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Prisoner wins access to DEA investigatory records

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  1. Freedom of Information
Prisoner wins access to DEA investigatory records05/20/96 WASHINGTON, D.C.--Former federal prisoner and convicted felon Brett Kimberlin, who once charged that…

Prisoner wins access to DEA investigatory records

05/20/96

WASHINGTON, D.C.–Former federal prisoner and convicted felon Brett Kimberlin, who once charged that federal prison officials silenced and punished him for claiming that he had sold marijuana to Dan Quayle, in mid-April won access to Drug Enforcement Agency records that had previously been released to the Indianapolis Star, even though the DEA claims the earlier release had been a mistake.

Federal District Court Judge Stanley Sporkin in Washington, D.C. said information Kimberlin sought under the Freedom of Information Act has been made public and is “incapable of being returned to secrecy.”

Allowing the government to withhold information previously disclosed under valid authorization, even a misunderstood authorization, would be “intolerable under the law,” Sporkin said, permitting officials to “selectively disclose non-public information to favored sources and then invoke FOIA exemptions to prevent disclosure to press sources not in their favor.”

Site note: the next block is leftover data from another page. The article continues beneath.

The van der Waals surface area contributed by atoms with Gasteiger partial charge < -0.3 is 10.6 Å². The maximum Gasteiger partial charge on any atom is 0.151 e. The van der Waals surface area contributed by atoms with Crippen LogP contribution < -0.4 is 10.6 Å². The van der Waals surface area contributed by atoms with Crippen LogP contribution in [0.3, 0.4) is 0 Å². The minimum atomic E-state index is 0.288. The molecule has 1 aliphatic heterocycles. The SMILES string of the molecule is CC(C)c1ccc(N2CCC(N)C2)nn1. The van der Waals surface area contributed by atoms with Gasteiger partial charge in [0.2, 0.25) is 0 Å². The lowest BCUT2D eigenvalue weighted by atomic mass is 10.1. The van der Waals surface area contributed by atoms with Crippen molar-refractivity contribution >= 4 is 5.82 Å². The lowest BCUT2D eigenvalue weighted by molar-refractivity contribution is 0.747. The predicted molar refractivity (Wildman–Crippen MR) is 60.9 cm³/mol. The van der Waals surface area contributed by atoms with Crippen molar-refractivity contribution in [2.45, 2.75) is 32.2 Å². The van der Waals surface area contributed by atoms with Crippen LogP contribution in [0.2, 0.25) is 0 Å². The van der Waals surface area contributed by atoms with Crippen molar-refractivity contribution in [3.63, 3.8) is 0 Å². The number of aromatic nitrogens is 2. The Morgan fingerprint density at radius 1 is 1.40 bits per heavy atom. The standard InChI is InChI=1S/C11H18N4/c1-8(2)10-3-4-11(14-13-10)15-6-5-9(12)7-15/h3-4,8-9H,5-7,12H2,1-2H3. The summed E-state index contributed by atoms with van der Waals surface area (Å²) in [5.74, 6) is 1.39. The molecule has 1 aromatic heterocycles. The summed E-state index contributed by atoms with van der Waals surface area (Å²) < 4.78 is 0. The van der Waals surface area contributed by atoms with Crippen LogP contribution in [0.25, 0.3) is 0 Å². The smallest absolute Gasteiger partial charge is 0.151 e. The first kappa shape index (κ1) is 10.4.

The government had denied Kimberlin’s FOI request for files relating to any investigation of Quayle even after Kimberlin agreed to limit his request to documents that had previously been released to the press.

The government claimed further disclosure would constitute an unwarranted invasion of Quayle’s personal privacy and invoked the privacy arm of the FOI Act’s law enforcement exemption to protect the files.

In the judge’s chambers, the government said that an assistant U.S. Attorney had mistakenly exceeded his authority to release information from the Quayle files to an Indianapolis Star reporter, which led to an investigation of how the release was made. Sporkin allowed the government to withhold under the law enforcement privacy exemption records of an investigation into how the information was initially released to the Star. (Kimberlin v. Department of Justice; Counsel: pro se)